Edible Plant Guide © 2012 Markus Rothkranz
The following article is from The Great Soviet Encyclopedia (1979). It might be outdated or ideologically biased.



(Manilkara achras, Manilkara zapota, or Achras zapota), a plant of the family Sapotaceae. An evergreen tree measuring 15–20 m tall, the sapodilla has ovate or elliptic leathery leaves and small, white flowers. The rounded or oval fruits, which measure 5–10 cm across, contain ten to 12 hard black seeds and have sweet and juicy yellow-brown flesh. The sapodilla grows in tropical rain forests of Central and South America; it is cultivated in all tropical countries as a fruit and industrial plant. The milky juice obtained from the bark contains 20–25 percent of a substance closely related to gutta-percha, which is used to manufacture chewing gum.

The Great Soviet Encyclopedia, 3rd Edition (1970-1979). © 2010 The Gale Group, Inc. All rights reserved.
References in periodicals archive ?
Chicleros, or chicle harvesters, were paid very little, and working conditions meant camping in the rainforest for the 4-month-long rainy season when the Sapodilla sap flowed.
Despite its wide adaptation and acceptance infruit markets, sapodilla is rare to find outside tropical regions, partially because its high perishability.
Natural gums may contain substances such as chicle (sap from the sapodilla tree) to provide elasticity, whereas "mainstream" gum typically relies on synthetic ingredients, such as polyvinyl acetate (similar to ingredients used in paint and glue).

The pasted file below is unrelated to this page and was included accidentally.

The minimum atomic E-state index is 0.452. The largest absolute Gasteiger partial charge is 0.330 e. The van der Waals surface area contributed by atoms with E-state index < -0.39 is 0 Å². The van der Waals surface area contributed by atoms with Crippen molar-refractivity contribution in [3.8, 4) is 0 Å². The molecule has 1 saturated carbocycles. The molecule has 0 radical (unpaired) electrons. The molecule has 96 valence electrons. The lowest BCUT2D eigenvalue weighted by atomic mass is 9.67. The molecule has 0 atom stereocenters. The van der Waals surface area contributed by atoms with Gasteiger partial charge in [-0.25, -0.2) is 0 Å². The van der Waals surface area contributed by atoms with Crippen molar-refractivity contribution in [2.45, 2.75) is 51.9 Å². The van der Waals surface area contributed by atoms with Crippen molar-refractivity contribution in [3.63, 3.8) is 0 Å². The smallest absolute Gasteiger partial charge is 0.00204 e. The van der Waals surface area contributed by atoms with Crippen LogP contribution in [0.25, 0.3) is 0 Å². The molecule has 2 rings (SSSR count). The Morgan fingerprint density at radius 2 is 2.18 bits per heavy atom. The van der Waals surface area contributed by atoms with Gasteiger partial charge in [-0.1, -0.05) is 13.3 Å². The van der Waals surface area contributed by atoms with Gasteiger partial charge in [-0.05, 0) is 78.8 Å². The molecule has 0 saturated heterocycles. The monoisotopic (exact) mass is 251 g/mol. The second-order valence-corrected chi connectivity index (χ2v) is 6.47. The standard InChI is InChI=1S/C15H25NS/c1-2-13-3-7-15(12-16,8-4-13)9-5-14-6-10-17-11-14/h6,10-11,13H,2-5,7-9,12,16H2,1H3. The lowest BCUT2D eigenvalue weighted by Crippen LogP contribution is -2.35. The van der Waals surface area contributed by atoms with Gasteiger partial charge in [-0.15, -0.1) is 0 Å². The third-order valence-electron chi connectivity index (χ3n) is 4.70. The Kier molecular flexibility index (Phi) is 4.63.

theobromae have also reported to cause the different diseases such as storage rot of Taro, black-band disease of jute, crown rot diseases of banana fruit, fruit rot of coconut, stem-end rot of mango fruit, soft rot of papaw, guava, litchi, sapodilla fruit and die-back in lemon plant fruits (Alam and Nahar, 1990; Wall and Cruz, 1991; Mortuza and Ilag, 1999; Alam et al., 2001; Anthony et al., 2004).
He can get adventurous at times, as he does by serving pork belly with a chiku ( sapodilla) sauce, a nifty concession to the local palate ( although chiku is not my favourite, I love the combo!).
The scavenging effect of dragon fruit peel extracted using UE (6.06 [+ or -] 0.03%) and dragon fruit flesh extracted using CV (5.73 [+ or -] 0.33%) displayed higher scavenging activity compared to Sapodilla fruit (4.30% and 5.36% for the flesh and peel, resp.) [33].
These include Combretaceae, Loranthaceae (mistletoes), Menispermaceae, Sapotaceae (sapodilla and star apple), and Verbenaceae (teaks and verbenas).
He said kids in the family were excited and plucked dozens of the grey fruit, known as Sapodilla in English.
The word 'tree', for example, is vague, whereas 'palm', 'sapodilla' and 'acacia' are specific.
The Sanctuary Belize Marina and Yacht Club and the Marina Village are located on the shores of the Sapodilla Lagoon and feature an entry channel and pool, as well as berths for 200 vessels.
Effect of nitrogen, gibberellic acid, triadimefon, and kinetin on the seedling growth of sapodilla (Achras sapota) and tamarind (Tamarindus indica).